Wednesday was our long day out, and we were heading due north. First stop was Nigg Bay RSPB. The staff were doing some work there and couldn’t believe how many cars were with us, so much so that they took photos of us all to send to their unbelieving boss. We had arrived just before high tide and had a wonderful time as the tide brought a great variety of species in front of us. Highlights included 45 pale-bellied Brent Geese, Pintails, Whooper Swans, more Red Kites, two Ravens next to two crows giving great comparison views, and large mixed flocks of Redshanks, Oystercatchers, Bar-tailed Godwits, Curlews, Knot and Turnstones. A flock of ever-timid Golden Plovers refused to land while the Peregrine was in the air, which was all the time as turned out.

The tide was still in at Loch Fleet, so we didn’t see much. The highlight was a female Red-breasted Merganser trying to juggle a large crab and a flatfish simultaneously, which brought to mind the story of a similarly greedy fox in one of Aesop’s fables.

Brora was brilliant as ever. The tide was turning by now and we were greeted by a Purple Sandpiper and Rock Pipit on the rocks before we had even got out of the car. Large numbers of Dunlin and Ringed Plovers were busy exploring the rocks too, seeing what titbits the receding tide had left exposed. There was a wonderful roosting flock of 12 or so Little Gulls – this is the best part of Scotland to see them – and a variety of seabirds offshore.

We returned via the outer part of Loch Fleet where there were 33 Common Seals, hauled out on the sands, giving their best impressions of giant slugs. Everyone who came on this trip thought that it was by far the best day out.

I got gripped off on the way home. Coming up, I had seen a Merlin being chased by a crow which Chris, who was driving, failed to see. I thought that that was pretty good, but Chris trumped me on the way home when she saw an Osprey that I couldn’t get onto. This is an incredibly late record and almost certainly refers to a migrant Scandinavian bird rather than a local breeder.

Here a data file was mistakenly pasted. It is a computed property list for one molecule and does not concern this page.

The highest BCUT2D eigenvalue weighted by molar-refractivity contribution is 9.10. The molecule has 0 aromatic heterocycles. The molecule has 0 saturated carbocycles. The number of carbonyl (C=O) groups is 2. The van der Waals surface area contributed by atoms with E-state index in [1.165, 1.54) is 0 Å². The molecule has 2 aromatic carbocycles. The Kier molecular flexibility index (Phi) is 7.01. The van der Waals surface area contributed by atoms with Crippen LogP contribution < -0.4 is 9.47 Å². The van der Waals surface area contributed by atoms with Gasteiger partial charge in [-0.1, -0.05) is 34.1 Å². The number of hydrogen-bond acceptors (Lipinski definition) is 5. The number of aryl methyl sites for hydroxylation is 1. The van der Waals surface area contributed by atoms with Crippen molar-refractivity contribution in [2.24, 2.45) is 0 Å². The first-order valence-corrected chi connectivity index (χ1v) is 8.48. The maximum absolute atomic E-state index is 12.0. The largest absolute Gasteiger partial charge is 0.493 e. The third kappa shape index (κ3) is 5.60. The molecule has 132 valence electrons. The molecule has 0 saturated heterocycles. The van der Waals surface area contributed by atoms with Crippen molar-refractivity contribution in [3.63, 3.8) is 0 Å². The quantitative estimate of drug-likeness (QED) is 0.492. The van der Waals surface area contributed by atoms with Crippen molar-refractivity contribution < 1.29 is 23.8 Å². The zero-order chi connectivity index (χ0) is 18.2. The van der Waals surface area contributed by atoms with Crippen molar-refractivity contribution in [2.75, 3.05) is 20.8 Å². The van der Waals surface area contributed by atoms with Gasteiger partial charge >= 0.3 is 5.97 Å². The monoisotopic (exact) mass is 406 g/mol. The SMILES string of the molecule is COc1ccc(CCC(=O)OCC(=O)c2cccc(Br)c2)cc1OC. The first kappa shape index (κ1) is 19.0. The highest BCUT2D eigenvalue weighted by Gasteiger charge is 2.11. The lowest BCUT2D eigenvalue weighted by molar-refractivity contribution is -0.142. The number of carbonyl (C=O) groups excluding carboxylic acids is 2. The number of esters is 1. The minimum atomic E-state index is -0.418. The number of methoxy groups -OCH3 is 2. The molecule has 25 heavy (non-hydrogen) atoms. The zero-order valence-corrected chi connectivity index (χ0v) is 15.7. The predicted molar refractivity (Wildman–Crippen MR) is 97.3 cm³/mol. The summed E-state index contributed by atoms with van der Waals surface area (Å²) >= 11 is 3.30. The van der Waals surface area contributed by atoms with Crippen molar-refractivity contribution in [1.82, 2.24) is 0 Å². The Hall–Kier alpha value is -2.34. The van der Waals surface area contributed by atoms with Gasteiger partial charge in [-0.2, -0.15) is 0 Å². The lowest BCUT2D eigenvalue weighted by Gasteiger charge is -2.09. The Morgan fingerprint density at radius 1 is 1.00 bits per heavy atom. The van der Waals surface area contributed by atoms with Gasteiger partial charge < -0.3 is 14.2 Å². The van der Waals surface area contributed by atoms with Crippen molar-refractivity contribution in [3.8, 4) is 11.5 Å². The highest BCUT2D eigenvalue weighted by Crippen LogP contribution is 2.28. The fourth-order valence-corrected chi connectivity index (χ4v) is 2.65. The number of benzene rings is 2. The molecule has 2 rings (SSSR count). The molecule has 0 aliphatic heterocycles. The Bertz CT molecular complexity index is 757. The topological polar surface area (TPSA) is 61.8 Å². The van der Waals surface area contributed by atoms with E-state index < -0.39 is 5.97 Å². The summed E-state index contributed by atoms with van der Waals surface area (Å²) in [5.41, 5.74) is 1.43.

Our final day took us to the Inner Moray coast. We started off at Findhorn Bay. The high tide meant that the birds had been pushed into the outer reaches of the bay so that the views weren’t great. There were several hundred Pintails present though, a magnificent sight, and a flock of c.70 Curlews kept flying round our heads.

On to Burghead. A Red-throated Diver was two yards in front of us when we arrived, but it immediately dived, never to be seen again. A few ladies were swimming in the bay – a million times braver than me. The weather was cold and very windy, and a local birder told us that it was almost impossible to stand up round the corner at the Maltings and not to waste our time going there. One couple did and promptly added Twite to the holiday list.

A steady stream of Long-tailed Ducks flew past, and Chris and I both picked up distant flocks of scoters – hers on the sea, mine flying. Surprisingly scarce this winter, both flocks contained a couple of Velvet Scoters among them. A walk to the mouth of the harbour produced a lovely flock of 30 Turnstones, half a dozen close in Eiders – another species that was in short supply - and a juvenile Razorbill.

The decision was taken to get out of the wind, and besides, everybody wanted another go at the Findhorn Valley. What the public wants, the public gets so off we set. We had a large flock of Siskins halfway down the valley and then arrived in convoy at the carpark. Most of us hadn’t even got our scopes up when a White-tailed Eagle, being mobbed by a dozen Ravens, flew over the hill immediately in front of us.

“No”, shouted one of the guests. “Look to your left, I’ve got a goldie.” “No, no, no”, shouted someone else. “Look where the white-tailed was. I’ve got two goldies close in.” Sure enough, it was a pair of goldies, who then decided to treat us to a bit of skydiving and talon grappling. Not to be outdone, a voice shouted out “I’ve now got two goldies to the left.”

A White-tailed Eagle and four Golden Eagles, including a displaying pair, all close in, and all seen within five minutes of getting out of the car. I tried to explain that it wasn’t usually that easy, but nobody wanted to listen to me. Moments don’t get much more magic than that.

And so back to the hotel, for the gala dinner. A few prizes were given out and everyone was forced to sit through my quiz (sample questions included ‘Assume that the world’s largest extinct bird was a turkey. How long would it take to cook? Answer 11.2 days. Also, what is the commonest owl in Britain? Answer – the tea-towel – ouch). And that was the end of another brilliant holiday.

The group between them had amassed the amazing total of 137 species for the week. It is no surprise that there is already a waiting list for next April’s trip.

The Grant Arms, Grantown-on-Spey ©